The Giant Swallowtail Butterfly
by George Giltner
The giant swallowtail is common among zinnias, pentas, milkweeds, azalea, Japanese honeysuckle, goldenrod, and many other flowers. The adults are easily identified with their large black wings crossed by a striking thunderbird display of yellow dot bars. The underside of the wings is primarily yellow. The total wingspan averages around 5.7 inches. These butterflies make excellent views in a red background of “Amazon Pentas”. As the dew begins to evaporate, they spread their large wings flat while dipping into the nectar of colorful flowers.
The caterpillars can be found on citrus where they can be a pest on young plants. However on mature citrus, their defoliation causes little damage. The orange or cream eggs are found singly on the upper surface of leaves. After hatching, the larvae feed mainly during the night. Their cryptic coloration of bird droppings is very effective against predators. When attacked, the caterpillar projects a “Y” shaped gland that emits a pungent odor (vomit) of butyric acids that is toxic to predators like ants and spiders. Also birds are repelled by internal chemicals of the larvae. Older larvae instars resemble small stubby snakes; therefore they are typically named “orange dogs”.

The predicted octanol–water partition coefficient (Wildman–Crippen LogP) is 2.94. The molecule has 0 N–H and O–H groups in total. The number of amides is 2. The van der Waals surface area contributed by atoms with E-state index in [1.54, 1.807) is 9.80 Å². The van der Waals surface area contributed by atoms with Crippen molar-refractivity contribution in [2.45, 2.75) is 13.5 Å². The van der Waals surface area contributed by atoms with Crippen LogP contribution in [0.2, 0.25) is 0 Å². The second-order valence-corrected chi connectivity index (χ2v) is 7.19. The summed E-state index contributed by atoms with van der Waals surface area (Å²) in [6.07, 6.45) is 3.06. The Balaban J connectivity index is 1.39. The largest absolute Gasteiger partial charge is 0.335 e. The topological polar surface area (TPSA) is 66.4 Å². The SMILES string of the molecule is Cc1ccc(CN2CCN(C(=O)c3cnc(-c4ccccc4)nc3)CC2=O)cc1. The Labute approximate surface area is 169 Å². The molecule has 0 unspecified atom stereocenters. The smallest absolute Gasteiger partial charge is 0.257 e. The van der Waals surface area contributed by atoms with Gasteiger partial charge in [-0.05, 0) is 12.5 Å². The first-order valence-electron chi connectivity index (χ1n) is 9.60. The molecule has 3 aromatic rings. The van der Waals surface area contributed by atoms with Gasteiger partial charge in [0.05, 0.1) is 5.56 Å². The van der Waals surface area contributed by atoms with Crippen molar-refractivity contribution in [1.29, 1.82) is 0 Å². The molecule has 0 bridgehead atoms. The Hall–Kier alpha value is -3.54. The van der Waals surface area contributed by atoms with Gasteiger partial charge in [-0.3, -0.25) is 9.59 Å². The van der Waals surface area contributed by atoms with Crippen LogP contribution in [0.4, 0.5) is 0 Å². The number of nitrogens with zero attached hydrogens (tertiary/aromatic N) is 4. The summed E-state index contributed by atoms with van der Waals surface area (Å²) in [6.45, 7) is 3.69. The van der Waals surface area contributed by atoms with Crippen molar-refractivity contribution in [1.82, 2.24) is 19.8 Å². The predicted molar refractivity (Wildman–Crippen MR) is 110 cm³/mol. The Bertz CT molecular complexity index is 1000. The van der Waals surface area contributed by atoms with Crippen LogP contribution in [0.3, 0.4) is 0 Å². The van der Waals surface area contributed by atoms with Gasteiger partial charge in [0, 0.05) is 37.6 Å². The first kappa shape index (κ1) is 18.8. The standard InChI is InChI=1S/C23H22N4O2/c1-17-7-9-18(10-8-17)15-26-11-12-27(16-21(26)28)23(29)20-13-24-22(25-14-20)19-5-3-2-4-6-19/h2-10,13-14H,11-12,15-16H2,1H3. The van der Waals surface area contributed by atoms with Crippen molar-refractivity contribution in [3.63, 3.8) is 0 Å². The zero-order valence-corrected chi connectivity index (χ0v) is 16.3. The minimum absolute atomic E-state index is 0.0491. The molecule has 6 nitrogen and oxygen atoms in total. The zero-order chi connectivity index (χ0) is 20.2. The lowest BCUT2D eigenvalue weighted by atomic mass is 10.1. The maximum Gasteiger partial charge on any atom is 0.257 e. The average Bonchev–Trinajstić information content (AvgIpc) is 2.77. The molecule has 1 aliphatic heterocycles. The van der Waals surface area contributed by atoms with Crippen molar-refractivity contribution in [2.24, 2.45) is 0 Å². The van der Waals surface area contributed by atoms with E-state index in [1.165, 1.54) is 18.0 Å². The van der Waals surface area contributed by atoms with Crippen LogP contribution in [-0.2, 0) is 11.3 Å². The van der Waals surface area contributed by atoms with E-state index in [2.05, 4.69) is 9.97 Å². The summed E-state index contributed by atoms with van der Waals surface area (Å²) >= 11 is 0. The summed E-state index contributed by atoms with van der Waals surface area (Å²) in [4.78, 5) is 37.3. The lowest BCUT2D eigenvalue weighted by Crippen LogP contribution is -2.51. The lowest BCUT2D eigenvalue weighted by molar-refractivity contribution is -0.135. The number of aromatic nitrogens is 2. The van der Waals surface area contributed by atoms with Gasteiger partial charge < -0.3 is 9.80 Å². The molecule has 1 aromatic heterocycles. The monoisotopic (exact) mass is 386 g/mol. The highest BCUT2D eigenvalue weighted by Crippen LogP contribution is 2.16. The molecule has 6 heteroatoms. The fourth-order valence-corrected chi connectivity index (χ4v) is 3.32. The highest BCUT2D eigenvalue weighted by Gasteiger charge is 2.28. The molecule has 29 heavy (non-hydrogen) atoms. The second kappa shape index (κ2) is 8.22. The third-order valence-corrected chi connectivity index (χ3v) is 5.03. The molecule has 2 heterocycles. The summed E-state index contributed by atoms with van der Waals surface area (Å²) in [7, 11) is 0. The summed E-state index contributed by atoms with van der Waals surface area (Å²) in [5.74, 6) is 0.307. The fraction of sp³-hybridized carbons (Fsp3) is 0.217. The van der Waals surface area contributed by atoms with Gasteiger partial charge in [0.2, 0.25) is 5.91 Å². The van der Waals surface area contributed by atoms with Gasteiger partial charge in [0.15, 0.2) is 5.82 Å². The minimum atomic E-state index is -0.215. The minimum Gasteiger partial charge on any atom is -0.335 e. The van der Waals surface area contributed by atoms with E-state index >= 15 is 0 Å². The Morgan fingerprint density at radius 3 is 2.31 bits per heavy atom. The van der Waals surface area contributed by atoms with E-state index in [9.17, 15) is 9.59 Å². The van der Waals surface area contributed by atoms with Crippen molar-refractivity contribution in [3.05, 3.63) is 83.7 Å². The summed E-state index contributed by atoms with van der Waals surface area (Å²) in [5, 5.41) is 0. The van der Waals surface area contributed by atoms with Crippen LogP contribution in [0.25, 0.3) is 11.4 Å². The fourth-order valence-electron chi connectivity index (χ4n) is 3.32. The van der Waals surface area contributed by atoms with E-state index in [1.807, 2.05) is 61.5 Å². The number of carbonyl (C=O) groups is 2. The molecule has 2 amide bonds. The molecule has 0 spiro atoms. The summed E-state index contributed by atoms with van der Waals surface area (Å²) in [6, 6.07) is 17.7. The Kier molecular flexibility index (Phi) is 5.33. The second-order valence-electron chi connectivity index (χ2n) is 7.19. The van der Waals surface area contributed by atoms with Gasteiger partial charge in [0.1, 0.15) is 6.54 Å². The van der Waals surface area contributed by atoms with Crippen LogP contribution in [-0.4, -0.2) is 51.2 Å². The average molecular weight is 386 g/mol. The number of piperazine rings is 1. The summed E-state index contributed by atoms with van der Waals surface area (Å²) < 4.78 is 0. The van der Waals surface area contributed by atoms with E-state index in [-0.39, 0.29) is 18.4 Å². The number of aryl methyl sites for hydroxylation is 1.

Image 1. The “orange dog” caterpillar feeds on citrus but becomes a swallow tail butterfly. It tends to look like bird droppings.
The weak point in the life cycle of the giant swallowtail is the pupae. It is parasitized by a tachinid fly, a chalcidid wasp, two pteromalid wasps, and other beneficial insects. The brownish chrysalis is attached at a 45 degree angle to objects with a silken pad on one end and a silk thread at the other. Two to three generations occur each year in Louisiana.
The best way to control the caterpillars on small citrus is to move them to larger citrus. Then you can enjoy giant swallowtail butterflies on the flowers and have little damage to the citrus. Large infestations of larvae can be controlled with “Bt”, the active ingredient in products like Dipel and Thuricide, both organic pesticides. But who would want to destroy such a beautiful insect?
Image 2. An adult swallowtail butterfly doing its pollination work.